Academic journal article The McKinsey Quarterly

The Future of the Networked Company

Academic journal article The McKinsey Quarterly

The Future of the Networked Company

Article excerpt

Even during the present slowdown, networked companies are outperforming conventional ones. They are likely to go on doing so.

When Cisco Systems announced a $2.2 billion inventory write-down in the second quarter of 2001, skeptics immediately proclaimed the fall of the network business model that Cisco exemplifies. [1] Superior information technology and real-time management, the critics reminded their readers, were supposed to have enabled networked companies to avoid precisely such setbacks.

Cisco's vaunted supply chain systems were indeed meant to provide greater notice of impending demand slowdowns than they did in this case. But reports of the demise of the network model-in which companies go far beyond outsourcing and actually collaborate in the delivery of products and services to customers-are much exaggerated. "Network orchestrators" like Cisco might be experiencing their first real taste of adversity, but the network strategies they deploy look stronger than ever.

Indeed, Cisco outperformed its peers not only during the boom years of 1995 to 2000 but also during the first-quarter-2001 downturn (Exhibit 1). By most measures, its fellow network orchestrators--such as Charles Schwab, CNET Networks, eBay, E*Trade, Palm, and Qualcomm--did so as well. Our analysis shows that network orchestrators have reached their market milestones more quickly and earned greater value per employee than have their peers (see sidebar, "Still looking good?" on the next spread), and it suggests that they will continue to outperform other top companies inside and outside their industries. Because they own fewer assets and leverage the resources of partner companies, network orchestrators require less capital and return higher revenue per employee than do conventionally run companies, and they are better able to weather the damage usually inflicted by market volatility.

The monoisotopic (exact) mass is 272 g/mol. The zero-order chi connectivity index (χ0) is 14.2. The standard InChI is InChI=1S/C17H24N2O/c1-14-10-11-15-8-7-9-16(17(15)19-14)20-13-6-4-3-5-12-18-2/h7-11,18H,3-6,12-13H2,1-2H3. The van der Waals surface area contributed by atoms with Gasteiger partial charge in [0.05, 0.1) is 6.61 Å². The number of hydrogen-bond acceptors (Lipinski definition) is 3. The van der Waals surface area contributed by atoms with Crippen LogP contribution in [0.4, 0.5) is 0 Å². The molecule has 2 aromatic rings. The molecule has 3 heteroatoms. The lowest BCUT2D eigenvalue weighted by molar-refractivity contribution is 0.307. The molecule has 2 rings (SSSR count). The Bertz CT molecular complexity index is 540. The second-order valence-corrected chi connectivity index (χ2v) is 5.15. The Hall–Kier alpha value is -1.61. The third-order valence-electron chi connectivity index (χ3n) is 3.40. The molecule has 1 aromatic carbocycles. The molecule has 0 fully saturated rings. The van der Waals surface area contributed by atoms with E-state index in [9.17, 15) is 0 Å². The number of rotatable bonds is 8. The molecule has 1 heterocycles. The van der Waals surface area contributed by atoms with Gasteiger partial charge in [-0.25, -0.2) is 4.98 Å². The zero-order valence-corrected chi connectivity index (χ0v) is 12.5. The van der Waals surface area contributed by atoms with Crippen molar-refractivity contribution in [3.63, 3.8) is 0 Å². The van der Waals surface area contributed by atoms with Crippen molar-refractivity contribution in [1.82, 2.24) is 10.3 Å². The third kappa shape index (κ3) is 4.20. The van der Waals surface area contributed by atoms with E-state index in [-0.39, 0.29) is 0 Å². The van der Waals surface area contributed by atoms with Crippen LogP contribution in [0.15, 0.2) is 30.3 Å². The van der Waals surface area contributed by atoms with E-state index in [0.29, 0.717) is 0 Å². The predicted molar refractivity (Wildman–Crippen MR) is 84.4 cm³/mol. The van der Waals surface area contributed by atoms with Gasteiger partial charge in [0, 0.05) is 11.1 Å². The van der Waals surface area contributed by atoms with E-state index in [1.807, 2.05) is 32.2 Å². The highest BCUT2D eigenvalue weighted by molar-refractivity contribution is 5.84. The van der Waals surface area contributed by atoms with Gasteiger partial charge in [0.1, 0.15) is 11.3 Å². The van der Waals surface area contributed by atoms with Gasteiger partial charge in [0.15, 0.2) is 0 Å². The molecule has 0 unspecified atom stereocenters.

Where did they come from?

During the past decade, big corporations learned to dismantle, or "unbundle," themselves into their component parts, some of which they deemed to lie at the core of their business, while they sold off others. [2] In so doing, however, they encountered a discomfiting question: if they were not exiting the business but would continue to deliver a complete product or service to customers, what would be their relationship with their former subsidiary or its marketplace counterparts?

As Cisco morphed into a virtual corporation during the 1990s, it answered that question by creating a "gated network" of contract manufacturers and suppliers connected to one another and to itself by a powerful set of network applications running on its proprietary extranet. Cisco itself was disintegrating--that is, withdrawing from those parts of the industry value chain where it lacked preeminent advantage--but that didn't mean it was disengaging from the manufacturers, subcontractors, resource planners, and other companies on which the seamless delivery of its products to customers depended.

In fact, its network comprised a tightly disciplined group of businesses resembling a Japanese keiretsu--a bloc of interdependent companies operating within a given industry. Unlike keiretsu, however, a network's sinews are not cross-holdings of debt and equity but rather an information standard, which functions as a lingua franca, enabling network participants to exchange information about customers, products, schedules, inventories, costs, and almost any other data needed to serve those customers and create competitive advantage. (Networks differ from keiretsu in another respect as well: the customers themselves, being the generators of market information to which the businesses count on having instantaneous and broad access, are integral members of the network.) Whatever the information standard chosen, it facilitates interaction by specifying the ways in which information exchanged among the partners' respective systems must be formatted. …

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